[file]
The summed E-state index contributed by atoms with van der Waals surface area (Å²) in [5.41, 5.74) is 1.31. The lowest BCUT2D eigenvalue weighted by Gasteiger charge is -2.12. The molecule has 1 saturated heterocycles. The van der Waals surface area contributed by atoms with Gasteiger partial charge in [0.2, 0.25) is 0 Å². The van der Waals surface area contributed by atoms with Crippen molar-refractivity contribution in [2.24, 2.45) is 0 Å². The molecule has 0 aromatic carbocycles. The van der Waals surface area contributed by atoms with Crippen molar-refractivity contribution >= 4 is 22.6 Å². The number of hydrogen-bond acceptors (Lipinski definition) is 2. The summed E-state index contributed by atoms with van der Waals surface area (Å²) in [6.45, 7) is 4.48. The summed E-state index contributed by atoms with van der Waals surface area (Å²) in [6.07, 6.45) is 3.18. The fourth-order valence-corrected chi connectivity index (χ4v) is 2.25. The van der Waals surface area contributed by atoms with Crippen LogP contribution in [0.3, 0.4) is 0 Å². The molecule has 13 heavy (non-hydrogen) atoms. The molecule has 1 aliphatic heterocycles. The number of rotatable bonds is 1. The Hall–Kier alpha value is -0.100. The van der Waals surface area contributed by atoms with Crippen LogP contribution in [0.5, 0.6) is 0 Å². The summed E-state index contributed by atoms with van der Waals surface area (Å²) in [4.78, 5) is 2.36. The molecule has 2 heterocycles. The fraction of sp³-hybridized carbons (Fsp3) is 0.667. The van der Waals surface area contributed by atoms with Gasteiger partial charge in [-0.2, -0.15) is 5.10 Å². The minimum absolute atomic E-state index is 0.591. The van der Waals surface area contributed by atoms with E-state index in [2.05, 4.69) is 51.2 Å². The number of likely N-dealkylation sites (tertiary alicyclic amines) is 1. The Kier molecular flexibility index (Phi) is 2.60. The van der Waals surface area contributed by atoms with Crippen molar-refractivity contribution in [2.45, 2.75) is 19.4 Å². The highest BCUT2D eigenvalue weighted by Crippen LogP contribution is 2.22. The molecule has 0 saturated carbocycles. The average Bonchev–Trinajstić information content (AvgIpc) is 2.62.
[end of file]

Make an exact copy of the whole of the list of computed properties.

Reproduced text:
The summed E-state index contributed by atoms with van der Waals surface area (Å²) in [5.41, 5.74) is 1.31. The lowest BCUT2D eigenvalue weighted by Gasteiger charge is -2.12. The molecule has 1 saturated heterocycles. The van der Waals surface area contributed by atoms with Gasteiger partial charge in [0.2, 0.25) is 0 Å². The van der Waals surface area contributed by atoms with Crippen molar-refractivity contribution in [2.24, 2.45) is 0 Å². The molecule has 0 aromatic carbocycles. The van der Waals surface area contributed by atoms with Crippen molar-refractivity contribution >= 4 is 22.6 Å². The number of hydrogen-bond acceptors (Lipinski definition) is 2. The summed E-state index contributed by atoms with van der Waals surface area (Å²) in [6.45, 7) is 4.48. The summed E-state index contributed by atoms with van der Waals surface area (Å²) in [6.07, 6.45) is 3.18. The fourth-order valence-corrected chi connectivity index (χ4v) is 2.25. The van der Waals surface area contributed by atoms with Crippen LogP contribution in [0.3, 0.4) is 0 Å². The molecule has 13 heavy (non-hydrogen) atoms. The molecule has 1 aliphatic heterocycles. The number of rotatable bonds is 1. The Hall–Kier alpha value is -0.100. The van der Waals surface area contributed by atoms with Crippen LogP contribution in [0.5, 0.6) is 0 Å². The summed E-state index contributed by atoms with van der Waals surface area (Å²) in [4.78, 5) is 2.36. The molecule has 2 heterocycles. The fraction of sp³-hybridized carbons (Fsp3) is 0.667. The van der Waals surface area contributed by atoms with Gasteiger partial charge in [-0.2, -0.15) is 5.10 Å². The minimum absolute atomic E-state index is 0.591. The van der Waals surface area contributed by atoms with E-state index in [2.05, 4.69) is 51.2 Å². The number of likely N-dealkylation sites (tertiary alicyclic amines) is 1. The Kier molecular flexibility index (Phi) is 2.60. The van der Waals surface area contributed by atoms with Crippen molar-refractivity contribution in [2.45, 2.75) is 19.4 Å². The highest BCUT2D eigenvalue weighted by Crippen LogP contribution is 2.22. The molecule has 0 saturated carbocycles. The average Bonchev–Trinajstić information content (AvgIpc) is 2.62.